Metal Gear Solid 2: Sons of Liberty HD
Developer: Kojima Productions (ported by Bluepoint Games)
North American Release Date: 11/8/2011
European Release Date: 2/3/2012
Trophies: Yes, 1 | 4 | 5 | 36
Metal Gear Solid 2: Sons of Liberty HD Trophy Guide
Sons of Liberty is the direct sequel to the original Metal Gear Solid. Released in 2002 for the PS2, it was awarded multiple “Game of the Year” awards and became a huge critical and financial success, even though it sparked a lot of controversy between its fans due to changing its protagonist, Solid Snake, halfway through the game.
The game features a fixed camera like the one in MGS1, and like its predecessor, focuses on stealth and not on combat. For this, the game improved from its predecessor to make it easier. The aforementioned fixed-camera has been improved so you can assimilate the area in a much better way and it follows you in such a fashion which rarely (if ever) obstructs your view and harms the gameplay, since it helps evade guards easily and not bump into them by accident, triggering an Alert. Remember those times when the guard would find one of their sleeping/dead comrades and go into Alert Mode? This can easily be fixed by finding a locker near you and hiding the dead/unconscious body inside it (or, if you are already being chased, you may use the locker to hide yourself).
With a place as big as the Big Shell, you might wonder where you should go to next, but luckily your objectives are clear and always point you in the right direction.
Although you’ll spend most of your time trying to sneak past enemies, it doesn’t mean you won’t find yourself in combat situations, which are handled either with your guns or your fists, the former usually being the best option, especially since you get more and more weapons as the game progresses.
As many of you may remember, aiming consisted of pressing a single button and moving your character’s direction with the analog stick, all while using the fixed-camera view. Well, not only is this still in MGS2, but there’s also a First Person View which allows for much bigger precision. Want to take out a guard on an upper level so you don’t have to deal with him when you get upstairs? Simply use this FP View and shoot him in the head with your gun.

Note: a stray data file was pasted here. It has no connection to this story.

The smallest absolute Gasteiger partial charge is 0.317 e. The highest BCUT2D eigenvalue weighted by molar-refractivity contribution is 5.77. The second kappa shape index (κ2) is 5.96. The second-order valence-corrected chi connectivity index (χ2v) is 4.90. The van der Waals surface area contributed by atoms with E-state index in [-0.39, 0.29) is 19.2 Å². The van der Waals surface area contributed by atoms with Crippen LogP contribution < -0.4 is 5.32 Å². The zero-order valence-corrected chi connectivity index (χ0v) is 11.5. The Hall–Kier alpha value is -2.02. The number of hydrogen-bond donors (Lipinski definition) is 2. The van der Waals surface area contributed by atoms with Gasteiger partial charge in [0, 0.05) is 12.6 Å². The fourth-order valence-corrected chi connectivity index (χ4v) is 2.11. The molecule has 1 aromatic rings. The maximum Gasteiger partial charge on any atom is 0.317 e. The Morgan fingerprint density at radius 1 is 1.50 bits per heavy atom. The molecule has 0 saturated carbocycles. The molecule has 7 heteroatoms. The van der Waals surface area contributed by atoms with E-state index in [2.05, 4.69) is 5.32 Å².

The game begins with Solid Snake infiltrating a tanker in search of a new Metal Gear variation. Following the Shadow Moses incident, many variations of Metal Gear started popping out around the world thanks to Revolver Ocelot selling the blueprints in the black market, so Solid Snake and Otacon created an organization known as Philanthropy in order to ‘hunt’ and destroy all of them. After the Tanker is boarded by Russian mercenaries, things turn out for the worse and Snake finds himself once again in a dangerous situation.
MGS2 has one of the most bizarre and complex plots that have ever been released (or at least that I’ve seen). It has so many twists and turns that you may find yourself confused more than once and that make you wonder how many drugs Kojima took to come up with it, since more often than not it is way over the top. Taking that into account, Kojima still manages to keep you interested with the characters and the aforementioned plot twists, since you keep asking yourself what the hell will happen next.
Kojima provides us with a story full of turns and twists, including Cyborg Ninjas.
The level design isn’t very original. Most of the levels looks very similar to each other (without counting the little back-tracking that there is in the second half of the game), with a few differences here and there and some special parts in others, but the game still manages to keep some kind of freshness along the way, mainly due to the way the story progresses and the things you are told to do in order to keep moving on.
This is what every other HD port should be. Not only are the graphics revamped and good-looking, but the audio quality is top-notch. The voices, the score and the in-game noises (like footsteps or the sound of guns being fired) have all been improved from what I can tell.
The graphics, while still not on-par with the newest PS3 games, look great. When I first saw the opening cinematic with Snake running in the rain at the Manhattan bridge, I was as amazed as when I first saw it on the PS2.
Snake never looked so good before (without being old, that is).
Bluepoint Games did an absolutely great job with this one.
MGS2 is by far one of the hardest platinums for an HD remake. Not only must you play through the game 5 times (one in each difficulty) and get every dog tag, but you must also beat every VR missions, some of them being a true test of skill and patience. If you are skilled enough to get the plat, you’ve got my respect.
MGS2 is still one of the best games ever released on the PS2, and this is a port that lives up to that legacy. With improved graphics and sound, and a gameplay that has aged well, it’s a great game to play even today.
Amazing and very well-done. Still entertaining.
A very complex (albeit bizarre) plot and semi-original level design make this an overall enjoyable experience.
A port (alongside Snake Eater) all other ports should look up to.
Overall: 9 /10 Brilliant